Before you rush into getting your teeth professionally whitened, it's important to understand what kinds of food and drink are turning those pearly whites into dull yellows.
Otherwise, you could find yourself again searching for treatment in just a few months—if you don't do anything about undesirable eating and drinking habits. Below you'll find a list of food and beverages that cause tooth discoloration:
1. Pasta sauce: because of their acidity, bright red hue and tendency to cling to the teeth, tomatoes used in pasta sauce can leave your teeth vulnerable to staining. Plus, many well-known brands are packed full of sugar!
Dine on some dark green veggies, such as broccoli, kale and spinach, beforehand to create a protective film over the teeth. The film will help ward off tomatoes' staining effect, so spring for a green salad as an appetizer.
2. Wine: this acidic beverage containing chromogens and tannins is notorious for staining teeth. But it's not just red; white wine, too, promotes staining. In a study conducted recently at the New York University School of Dentistry, teeth exposed to tea were stained more severely if they previously had been exposed to white wine. So, if you’re fond of following up that glass of Chardonnay with a cup of Earl Grey, you may be giving your teeth a double whammy.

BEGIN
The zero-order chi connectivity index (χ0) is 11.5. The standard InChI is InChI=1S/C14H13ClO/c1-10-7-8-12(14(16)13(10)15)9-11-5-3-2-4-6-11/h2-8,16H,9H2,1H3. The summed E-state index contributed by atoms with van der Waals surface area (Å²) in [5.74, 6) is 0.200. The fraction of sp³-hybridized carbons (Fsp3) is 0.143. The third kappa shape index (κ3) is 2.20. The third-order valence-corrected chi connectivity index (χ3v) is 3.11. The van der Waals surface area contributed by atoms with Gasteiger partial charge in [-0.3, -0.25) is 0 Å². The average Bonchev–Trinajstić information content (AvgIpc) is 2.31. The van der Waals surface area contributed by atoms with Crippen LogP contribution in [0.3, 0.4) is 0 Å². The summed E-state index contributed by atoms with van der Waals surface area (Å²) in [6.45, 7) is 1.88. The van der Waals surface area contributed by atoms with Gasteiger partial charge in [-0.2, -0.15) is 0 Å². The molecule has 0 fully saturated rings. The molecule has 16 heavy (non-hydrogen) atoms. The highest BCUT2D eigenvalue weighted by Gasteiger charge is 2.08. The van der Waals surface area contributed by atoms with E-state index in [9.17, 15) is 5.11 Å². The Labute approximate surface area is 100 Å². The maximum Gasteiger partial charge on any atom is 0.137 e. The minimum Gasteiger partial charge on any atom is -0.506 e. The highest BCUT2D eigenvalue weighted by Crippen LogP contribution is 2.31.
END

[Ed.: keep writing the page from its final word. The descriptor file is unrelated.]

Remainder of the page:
Aside from just cutting down (which nobody wants to hear), brushing your teeth before, not after, is a good way to help protect the enamel and slow down the staining process.
3. Curry: this commercially prepared mixture of spices makes a modern-day curry—but its deep pigmentation can yellow teeth over time. Due to its high staining factor, curry is something you may want to limit in your diet. Whenever you dine on curry-spiced food, try to mix in some fresh fruits and vegetables that prevent stains, such as apples, carrots, cauliflower and celery.
4. Tea: like wine, the ordinary black tea most people drink is rich in stain-promoting tannins. Dentists say it’s a bigger stainer than coffee, which is chromogen-rich but low in tannins. Herbal, green, and white teas are less likely to stain than black tea; however, this is not a universal rule, so it's worth checking this tea-stain guide for more info!
5. Balsamic vinegar: this healthy salad dressing can also darken your teeth. The reason? Its dark natural color, of course. It also sticks to your teeth, which can lead to staining if it's not quickly brushed away. But you don't have to give up on this light salad dressing. Whenever you have a salad with balsamic vinegar, be sure to include a crunchy lettuce; chewing the lettuce will help clean the staining balsamic vinegar from your teeth as you eat.
6. Cola: acidic and chromogen-rich, cola can cause significant staining. But even light-colored soft drinks are sufficiently acidic to promote staining of teeth by other foods and beverages. The best remedy? Just stay clear—particularly given its high sugar content.